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What is a Self-Directed Brokerage Account?

A SDBA, or Self-Directed Brokerage Account, is a window inside a company-sponsored retirement plan (401(k), 403(b), 457, etc.) which offers plan participants the option to invest in more than the pre-selected company choices.

Basic Account vs. Brokerage Account

The basic account of the company retirement plan provides:

  • Access to pre-selected investment options chosen by the company
  • No access to or limited personalized advice
  • No access to or limited 3rd party active management

Participants of the company-sponsored retirement plan allocate their retirement savings amongst the pre-selected investment options and implement a more passive strategy with infrequent updates to the allocation.

The self-directed brokerage account (SDBA) of the company plan provides:

  • Access to greater investment options, diversification and control over your retirement plan
  • Access to personalized advice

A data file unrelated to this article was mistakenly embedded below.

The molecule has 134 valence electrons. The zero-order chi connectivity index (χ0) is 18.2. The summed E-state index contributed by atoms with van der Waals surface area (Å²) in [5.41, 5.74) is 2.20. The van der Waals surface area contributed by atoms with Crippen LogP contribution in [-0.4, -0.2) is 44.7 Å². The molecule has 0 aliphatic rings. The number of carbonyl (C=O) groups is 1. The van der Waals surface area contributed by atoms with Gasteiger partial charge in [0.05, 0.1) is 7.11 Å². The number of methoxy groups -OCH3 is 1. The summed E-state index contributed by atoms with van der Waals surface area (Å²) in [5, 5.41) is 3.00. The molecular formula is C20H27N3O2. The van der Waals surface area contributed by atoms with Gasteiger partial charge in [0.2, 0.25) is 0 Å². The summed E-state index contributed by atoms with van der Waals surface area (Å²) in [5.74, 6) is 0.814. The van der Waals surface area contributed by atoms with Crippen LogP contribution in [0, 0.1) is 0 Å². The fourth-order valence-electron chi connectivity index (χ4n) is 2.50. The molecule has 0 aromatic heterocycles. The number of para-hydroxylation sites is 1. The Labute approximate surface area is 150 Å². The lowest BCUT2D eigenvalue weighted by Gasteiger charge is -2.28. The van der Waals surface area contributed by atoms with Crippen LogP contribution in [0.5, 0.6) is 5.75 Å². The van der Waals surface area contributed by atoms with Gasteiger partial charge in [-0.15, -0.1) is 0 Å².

• Access to professional money management, stocks, bonds, mutual funds, and ETF’s

Company plans that offer a SDBA allow participants the ability to move their assets, tax and penalty-free, into a brokerage account and choose from a larger selection of investment options. Participant assets remain in the retirement plan; they are not rolled over and there is no taxable event.


The run-up in the markets the last several years has provided participants of company-sponsored retirement plans, especially long-tenured employees, with substantial account balances. A 2014 study published by Financial Engines/AON Hewitt reported that the annual median performance gap return between participants that had help (typically associated with a SDBA) and participants that did not have help was 3.32%, net of fees (over the period 2006-2012).

If your employer-sponsored retirement plan is administered by Charles Schwab or Fidelity, the SDBA window, if available, is known as the Personal Choice Retirement Account (PCRA) and BrokerageLink, respectively.

Participants unfamiliar with a SDBA but interested to know more should contact your plan sponsor (human resources or benefits department) to determine if you are eligible to open a SDBA.